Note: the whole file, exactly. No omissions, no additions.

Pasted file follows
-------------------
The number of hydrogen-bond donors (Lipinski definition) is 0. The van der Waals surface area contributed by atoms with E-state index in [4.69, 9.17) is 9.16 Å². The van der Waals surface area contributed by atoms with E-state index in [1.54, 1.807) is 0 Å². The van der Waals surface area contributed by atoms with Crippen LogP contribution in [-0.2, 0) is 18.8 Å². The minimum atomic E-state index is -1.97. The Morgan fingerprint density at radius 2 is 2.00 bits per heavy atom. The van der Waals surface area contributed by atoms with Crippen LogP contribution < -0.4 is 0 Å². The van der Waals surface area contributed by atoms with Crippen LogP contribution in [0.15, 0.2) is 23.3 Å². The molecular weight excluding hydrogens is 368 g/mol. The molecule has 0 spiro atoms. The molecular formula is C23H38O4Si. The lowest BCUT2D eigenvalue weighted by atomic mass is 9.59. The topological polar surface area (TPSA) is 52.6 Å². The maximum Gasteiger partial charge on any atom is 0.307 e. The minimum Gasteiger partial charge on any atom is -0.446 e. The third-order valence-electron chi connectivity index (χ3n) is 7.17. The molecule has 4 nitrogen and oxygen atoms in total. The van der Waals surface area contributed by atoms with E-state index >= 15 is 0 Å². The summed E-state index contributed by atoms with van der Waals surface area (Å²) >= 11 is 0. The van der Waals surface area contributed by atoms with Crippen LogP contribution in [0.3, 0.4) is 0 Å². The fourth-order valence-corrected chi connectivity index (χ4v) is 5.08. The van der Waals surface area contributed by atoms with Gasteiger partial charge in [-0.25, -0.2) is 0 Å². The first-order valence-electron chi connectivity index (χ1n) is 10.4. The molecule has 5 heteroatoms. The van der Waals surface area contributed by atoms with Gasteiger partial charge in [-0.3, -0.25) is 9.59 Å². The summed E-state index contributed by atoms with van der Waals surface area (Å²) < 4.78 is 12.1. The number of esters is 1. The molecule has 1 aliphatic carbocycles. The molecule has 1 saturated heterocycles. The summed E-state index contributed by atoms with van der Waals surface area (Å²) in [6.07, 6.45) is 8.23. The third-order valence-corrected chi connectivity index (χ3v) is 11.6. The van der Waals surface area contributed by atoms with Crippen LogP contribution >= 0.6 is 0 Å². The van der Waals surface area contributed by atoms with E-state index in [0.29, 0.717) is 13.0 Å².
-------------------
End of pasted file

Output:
The number of hydrogen-bond donors (Lipinski definition) is 0. The van der Waals surface area contributed by atoms with E-state index in [4.69, 9.17) is 9.16 Å². The van der Waals surface area contributed by atoms with E-state index in [1.54, 1.807) is 0 Å². The van der Waals surface area contributed by atoms with Crippen LogP contribution in [-0.2, 0) is 18.8 Å². The minimum atomic E-state index is -1.97. The Morgan fingerprint density at radius 2 is 2.00 bits per heavy atom. The van der Waals surface area contributed by atoms with Crippen LogP contribution < -0.4 is 0 Å². The van der Waals surface area contributed by atoms with Crippen LogP contribution in [0.15, 0.2) is 23.3 Å². The molecular weight excluding hydrogens is 368 g/mol. The molecule has 0 spiro atoms. The molecular formula is C23H38O4Si. The lowest BCUT2D eigenvalue weighted by atomic mass is 9.59. The topological polar surface area (TPSA) is 52.6 Å². The maximum Gasteiger partial charge on any atom is 0.307 e. The minimum Gasteiger partial charge on any atom is -0.446 e. The third-order valence-electron chi connectivity index (χ3n) is 7.17. The molecule has 4 nitrogen and oxygen atoms in total. The van der Waals surface area contributed by atoms with E-state index >= 15 is 0 Å². The summed E-state index contributed by atoms with van der Waals surface area (Å²) >= 11 is 0. The van der Waals surface area contributed by atoms with Crippen LogP contribution in [0.3, 0.4) is 0 Å². The fourth-order valence-corrected chi connectivity index (χ4v) is 5.08. The van der Waals surface area contributed by atoms with Gasteiger partial charge in [-0.25, -0.2) is 0 Å². The first-order valence-electron chi connectivity index (χ1n) is 10.4. The molecule has 5 heteroatoms. The van der Waals surface area contributed by atoms with Gasteiger partial charge in [-0.3, -0.25) is 9.59 Å². The summed E-state index contributed by atoms with van der Waals surface area (Å²) < 4.78 is 12.1. The number of esters is 1. The molecule has 1 aliphatic carbocycles. The molecule has 1 saturated heterocycles. The summed E-state index contributed by atoms with van der Waals surface area (Å²) in [6.07, 6.45) is 8.23. The third-order valence-corrected chi connectivity index (χ3v) is 11.6. The van der Waals surface area contributed by atoms with Crippen LogP contribution >= 0.6 is 0 Å². The van der Waals surface area contributed by atoms with E-state index in [0.29, 0.717) is 13.0 Å².